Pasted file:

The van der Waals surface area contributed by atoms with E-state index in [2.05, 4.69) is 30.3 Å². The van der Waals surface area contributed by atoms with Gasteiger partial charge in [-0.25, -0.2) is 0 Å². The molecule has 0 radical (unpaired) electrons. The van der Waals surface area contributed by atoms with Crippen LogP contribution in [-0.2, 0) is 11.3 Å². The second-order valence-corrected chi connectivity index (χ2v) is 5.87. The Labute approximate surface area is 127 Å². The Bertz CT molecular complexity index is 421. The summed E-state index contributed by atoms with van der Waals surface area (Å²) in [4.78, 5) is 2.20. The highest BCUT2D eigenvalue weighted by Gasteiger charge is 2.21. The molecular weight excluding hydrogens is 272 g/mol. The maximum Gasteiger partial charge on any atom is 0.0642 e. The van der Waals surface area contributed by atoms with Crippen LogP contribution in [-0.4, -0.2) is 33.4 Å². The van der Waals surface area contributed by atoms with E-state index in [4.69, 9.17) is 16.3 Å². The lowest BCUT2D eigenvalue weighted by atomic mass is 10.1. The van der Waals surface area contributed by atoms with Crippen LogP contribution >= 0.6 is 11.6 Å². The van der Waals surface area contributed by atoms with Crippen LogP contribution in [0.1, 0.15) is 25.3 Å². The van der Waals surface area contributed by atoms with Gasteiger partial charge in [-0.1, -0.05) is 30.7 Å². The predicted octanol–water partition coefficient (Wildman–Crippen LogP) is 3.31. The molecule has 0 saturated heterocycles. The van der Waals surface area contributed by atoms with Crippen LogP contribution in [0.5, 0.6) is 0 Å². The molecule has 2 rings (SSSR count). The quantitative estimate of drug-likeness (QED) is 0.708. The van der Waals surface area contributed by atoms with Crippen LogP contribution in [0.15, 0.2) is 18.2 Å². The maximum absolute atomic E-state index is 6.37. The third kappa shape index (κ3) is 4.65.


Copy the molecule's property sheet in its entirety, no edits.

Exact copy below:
The van der Waals surface area contributed by atoms with E-state index in [2.05, 4.69) is 30.3 Å². The van der Waals surface area contributed by atoms with Gasteiger partial charge in [-0.25, -0.2) is 0 Å². The molecule has 0 radical (unpaired) electrons. The van der Waals surface area contributed by atoms with Crippen LogP contribution in [-0.2, 0) is 11.3 Å². The second-order valence-corrected chi connectivity index (χ2v) is 5.87. The Labute approximate surface area is 127 Å². The Bertz CT molecular complexity index is 421. The summed E-state index contributed by atoms with van der Waals surface area (Å²) in [4.78, 5) is 2.20. The highest BCUT2D eigenvalue weighted by Gasteiger charge is 2.21. The molecular weight excluding hydrogens is 272 g/mol. The maximum Gasteiger partial charge on any atom is 0.0642 e. The van der Waals surface area contributed by atoms with Crippen LogP contribution in [-0.4, -0.2) is 33.4 Å². The van der Waals surface area contributed by atoms with E-state index in [4.69, 9.17) is 16.3 Å². The lowest BCUT2D eigenvalue weighted by atomic mass is 10.1. The van der Waals surface area contributed by atoms with Crippen LogP contribution >= 0.6 is 11.6 Å². The van der Waals surface area contributed by atoms with Crippen LogP contribution in [0.1, 0.15) is 25.3 Å². The van der Waals surface area contributed by atoms with Gasteiger partial charge in [-0.1, -0.05) is 30.7 Å². The predicted octanol–water partition coefficient (Wildman–Crippen LogP) is 3.31. The molecule has 0 saturated heterocycles. The van der Waals surface area contributed by atoms with Crippen LogP contribution in [0.5, 0.6) is 0 Å². The molecule has 2 rings (SSSR count). The quantitative estimate of drug-likeness (QED) is 0.708. The van der Waals surface area contributed by atoms with Crippen LogP contribution in [0.15, 0.2) is 18.2 Å². The maximum absolute atomic E-state index is 6.37. The third kappa shape index (κ3) is 4.65.